Growing into MySelf
by Thea Euryphaessa
Whenever I settle down to write, I look for a way in, a crack through which I can squeeze my hand, grab a hold of the underlying thread, and tease out the mystery to which I then tend and transform, as best I can, into a coherent article—maybe a book. Once I’m in, I’m in. But as the opening informs the direction the piece will take, it’s crucial that I’m patient, set my ear to the ground, and await the vibrations emanating from the Great Below.
This opening sees me hurtling down the motorway from Manchester to Liverpool en route to a women-only Tantra workshop, in the dark and in a rush—the lattermost part of which summed up my relationship to sex at the time and largely explains why I’d signed up for said workshop in the first place.
The car’s engine was screaming at my pedal to the metal insistence that it get a shift on, Coldplay’s album, Viva La Vida was playing on loop, and I was in a state of disarray which, even now, causes me to stop typing, sigh, and drop my head into my hands.
Contemplating the warm darkness of my palms I’m reminded of those things of which my life was devoid at the time and which I’d pretended didn’t matter but, deep down, did—very much indeed: pleasure, lust, affection, tenderness, intimacy, warmth, sensuousness, desire, romance, passion. Well, it’s not that I didn’t think they mattered; rather, I’d pretended I was immune from—what I perceived to be—the great disease that is vulnerability. From vulnerability, it was only a hop, skip, and a jump to weakness and its close cousin, neediness. Consequently, I was afraid of fully opening myself up to another, of completely surrendering, of losing control.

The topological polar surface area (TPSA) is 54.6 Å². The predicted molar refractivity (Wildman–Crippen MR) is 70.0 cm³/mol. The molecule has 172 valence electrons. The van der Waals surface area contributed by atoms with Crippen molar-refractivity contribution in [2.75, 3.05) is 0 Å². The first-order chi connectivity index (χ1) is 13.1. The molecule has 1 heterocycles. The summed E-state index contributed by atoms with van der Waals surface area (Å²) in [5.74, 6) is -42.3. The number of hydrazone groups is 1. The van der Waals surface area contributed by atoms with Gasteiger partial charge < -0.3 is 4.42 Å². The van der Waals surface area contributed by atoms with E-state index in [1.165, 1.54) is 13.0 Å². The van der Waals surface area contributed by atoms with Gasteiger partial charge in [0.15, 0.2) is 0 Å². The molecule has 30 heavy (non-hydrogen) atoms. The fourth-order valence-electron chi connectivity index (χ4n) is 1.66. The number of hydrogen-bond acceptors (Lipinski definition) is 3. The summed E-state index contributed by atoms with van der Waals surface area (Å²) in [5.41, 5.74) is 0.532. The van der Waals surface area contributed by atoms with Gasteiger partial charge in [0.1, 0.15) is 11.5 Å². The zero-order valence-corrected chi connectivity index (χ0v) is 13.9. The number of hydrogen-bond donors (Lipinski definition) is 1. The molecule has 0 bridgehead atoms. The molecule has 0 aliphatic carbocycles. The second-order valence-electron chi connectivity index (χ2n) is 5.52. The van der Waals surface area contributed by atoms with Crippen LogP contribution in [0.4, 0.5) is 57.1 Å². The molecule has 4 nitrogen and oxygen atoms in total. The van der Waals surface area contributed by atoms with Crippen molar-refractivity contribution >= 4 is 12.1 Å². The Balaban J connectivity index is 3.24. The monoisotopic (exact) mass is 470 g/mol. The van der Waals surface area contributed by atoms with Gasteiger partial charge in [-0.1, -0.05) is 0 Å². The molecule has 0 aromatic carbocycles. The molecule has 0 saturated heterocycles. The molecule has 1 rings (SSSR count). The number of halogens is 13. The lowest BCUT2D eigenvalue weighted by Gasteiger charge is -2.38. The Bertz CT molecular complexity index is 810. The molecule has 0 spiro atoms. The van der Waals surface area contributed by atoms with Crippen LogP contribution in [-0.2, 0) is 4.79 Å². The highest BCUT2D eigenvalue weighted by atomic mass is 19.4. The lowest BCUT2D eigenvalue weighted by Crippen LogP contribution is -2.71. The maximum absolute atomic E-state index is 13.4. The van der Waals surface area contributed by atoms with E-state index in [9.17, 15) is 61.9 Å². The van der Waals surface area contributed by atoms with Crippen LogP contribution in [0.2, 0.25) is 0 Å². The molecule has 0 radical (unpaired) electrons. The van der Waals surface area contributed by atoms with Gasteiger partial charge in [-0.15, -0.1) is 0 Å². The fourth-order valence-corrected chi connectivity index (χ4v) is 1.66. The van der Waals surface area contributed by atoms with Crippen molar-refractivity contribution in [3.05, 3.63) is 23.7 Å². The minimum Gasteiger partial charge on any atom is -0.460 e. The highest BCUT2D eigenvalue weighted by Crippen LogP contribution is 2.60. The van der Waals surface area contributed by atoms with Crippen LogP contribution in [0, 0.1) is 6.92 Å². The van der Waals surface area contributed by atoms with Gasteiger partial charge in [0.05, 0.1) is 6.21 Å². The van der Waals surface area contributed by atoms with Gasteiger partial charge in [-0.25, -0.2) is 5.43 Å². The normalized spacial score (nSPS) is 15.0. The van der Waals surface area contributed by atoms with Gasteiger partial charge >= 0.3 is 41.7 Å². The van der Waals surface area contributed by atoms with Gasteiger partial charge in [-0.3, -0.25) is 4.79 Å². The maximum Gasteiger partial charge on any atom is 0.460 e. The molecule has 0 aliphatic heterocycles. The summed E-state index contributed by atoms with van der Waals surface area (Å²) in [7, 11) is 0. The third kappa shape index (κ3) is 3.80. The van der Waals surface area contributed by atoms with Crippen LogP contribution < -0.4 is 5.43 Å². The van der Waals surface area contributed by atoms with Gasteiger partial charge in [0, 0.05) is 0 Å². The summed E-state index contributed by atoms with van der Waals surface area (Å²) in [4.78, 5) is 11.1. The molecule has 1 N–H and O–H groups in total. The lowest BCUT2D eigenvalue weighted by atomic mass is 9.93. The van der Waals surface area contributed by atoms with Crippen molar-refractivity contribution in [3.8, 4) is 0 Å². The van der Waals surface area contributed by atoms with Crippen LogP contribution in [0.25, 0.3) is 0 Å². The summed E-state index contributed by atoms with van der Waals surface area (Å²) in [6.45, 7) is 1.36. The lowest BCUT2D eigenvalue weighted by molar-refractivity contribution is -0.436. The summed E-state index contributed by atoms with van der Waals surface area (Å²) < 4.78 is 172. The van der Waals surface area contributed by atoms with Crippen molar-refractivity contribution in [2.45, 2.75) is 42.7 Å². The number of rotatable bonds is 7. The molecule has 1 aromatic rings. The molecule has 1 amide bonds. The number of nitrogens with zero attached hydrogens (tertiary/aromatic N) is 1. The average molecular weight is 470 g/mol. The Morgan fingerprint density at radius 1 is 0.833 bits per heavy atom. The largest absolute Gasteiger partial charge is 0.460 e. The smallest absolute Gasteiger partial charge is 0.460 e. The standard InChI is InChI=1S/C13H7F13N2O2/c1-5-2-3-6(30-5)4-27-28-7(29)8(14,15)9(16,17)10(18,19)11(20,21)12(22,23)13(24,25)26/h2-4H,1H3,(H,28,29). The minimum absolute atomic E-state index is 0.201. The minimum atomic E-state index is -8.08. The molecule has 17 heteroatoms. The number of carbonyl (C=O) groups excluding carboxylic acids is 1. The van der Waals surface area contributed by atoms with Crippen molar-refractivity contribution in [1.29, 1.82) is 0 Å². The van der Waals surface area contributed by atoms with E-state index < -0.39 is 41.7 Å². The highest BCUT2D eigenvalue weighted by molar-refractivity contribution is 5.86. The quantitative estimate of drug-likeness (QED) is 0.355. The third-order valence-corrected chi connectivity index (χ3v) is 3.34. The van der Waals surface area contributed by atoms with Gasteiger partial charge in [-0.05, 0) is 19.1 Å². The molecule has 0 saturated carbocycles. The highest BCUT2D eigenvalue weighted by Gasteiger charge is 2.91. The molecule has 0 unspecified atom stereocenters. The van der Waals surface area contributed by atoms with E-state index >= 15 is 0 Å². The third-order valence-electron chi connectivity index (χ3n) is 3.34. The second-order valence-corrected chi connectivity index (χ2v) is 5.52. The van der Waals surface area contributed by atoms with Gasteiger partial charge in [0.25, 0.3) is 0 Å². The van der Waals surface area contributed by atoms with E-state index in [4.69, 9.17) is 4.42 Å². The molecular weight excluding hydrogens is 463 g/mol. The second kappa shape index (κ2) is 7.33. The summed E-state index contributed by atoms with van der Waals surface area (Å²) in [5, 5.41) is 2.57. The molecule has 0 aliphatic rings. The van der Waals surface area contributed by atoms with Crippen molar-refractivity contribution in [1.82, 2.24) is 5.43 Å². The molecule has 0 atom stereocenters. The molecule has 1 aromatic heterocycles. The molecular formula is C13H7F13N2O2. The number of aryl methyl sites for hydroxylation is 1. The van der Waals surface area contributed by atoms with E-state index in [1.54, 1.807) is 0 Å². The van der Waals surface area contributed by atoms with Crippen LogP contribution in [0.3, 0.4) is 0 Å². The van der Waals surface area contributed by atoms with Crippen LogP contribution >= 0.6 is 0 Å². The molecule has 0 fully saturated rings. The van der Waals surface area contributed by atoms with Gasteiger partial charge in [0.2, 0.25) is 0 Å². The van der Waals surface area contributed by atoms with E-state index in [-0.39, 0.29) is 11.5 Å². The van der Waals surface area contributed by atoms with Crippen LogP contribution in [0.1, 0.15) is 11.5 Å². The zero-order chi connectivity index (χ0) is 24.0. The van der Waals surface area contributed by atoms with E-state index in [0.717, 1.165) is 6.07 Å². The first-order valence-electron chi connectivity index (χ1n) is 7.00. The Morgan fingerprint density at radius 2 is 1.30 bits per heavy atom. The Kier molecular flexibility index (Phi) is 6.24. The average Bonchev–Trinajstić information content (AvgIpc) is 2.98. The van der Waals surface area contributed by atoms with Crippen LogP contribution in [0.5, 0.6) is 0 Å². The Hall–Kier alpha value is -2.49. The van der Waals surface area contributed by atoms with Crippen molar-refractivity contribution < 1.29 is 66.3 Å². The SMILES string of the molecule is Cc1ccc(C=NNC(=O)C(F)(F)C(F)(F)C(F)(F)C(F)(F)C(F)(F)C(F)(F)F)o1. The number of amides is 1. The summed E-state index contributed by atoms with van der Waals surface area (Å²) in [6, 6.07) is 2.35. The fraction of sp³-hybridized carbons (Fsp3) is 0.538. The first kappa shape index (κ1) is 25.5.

And so, in an attempt to protect myself, I’d walled myself off and retreated up into the lofty realm of my head where I’d decided it was safe. ‘Up there’ everything can be ordered, rationalised, and compartmentalised. But feelings, emotions, intuitions, and such like are messy, chaotic, and, for the most part, unpredictable.
In fact, have you ever noticed how all the trouble goes on ‘down there’ in the dark, moist depths? That’s the soul’s territory. It’s no wonder various spiritually inclined folk have been so keen to transcend the body, transcend this world, and rise above it all. If they had their way, I’m sure we’d be little more than floating disembodied heads attached, at most, to a piece of string—helium beings. It’s the body and its intrigues which gets us into one fine mess after another.
But I’d finally realised I wasn’t a helium being and so, after being in a dry, next-to-no-sex relationship with a partner who rarely held my hand, let alone pinned me against the wall in an unbridled moment of rip-your-knickers-off passion, the rest of my body—that wild, instinctual, feeling-led mass of wanton flesh—had decided enough was enough and signed me up, consciously/unconsciously, for a Tantra workshop.
Actually, before I continue, I’d better explain what I mean by ‘consciously/unconsciously,’ especially as it seems to be a recurring theme in my life—usually with life-changing consequences.
When I signed up for the New York City Marathon four years earlier and, immediately after, the Rome and Athens Marathons, it was done with little conscious forethought—absentmindedly, you might say. Because if I had sat down and thought through the potential consequences for more than a fraction of a second, I’d have never submitted that application form let alone made a trumpet-accompanied announcement to all my friends about my potential athletic endeavours.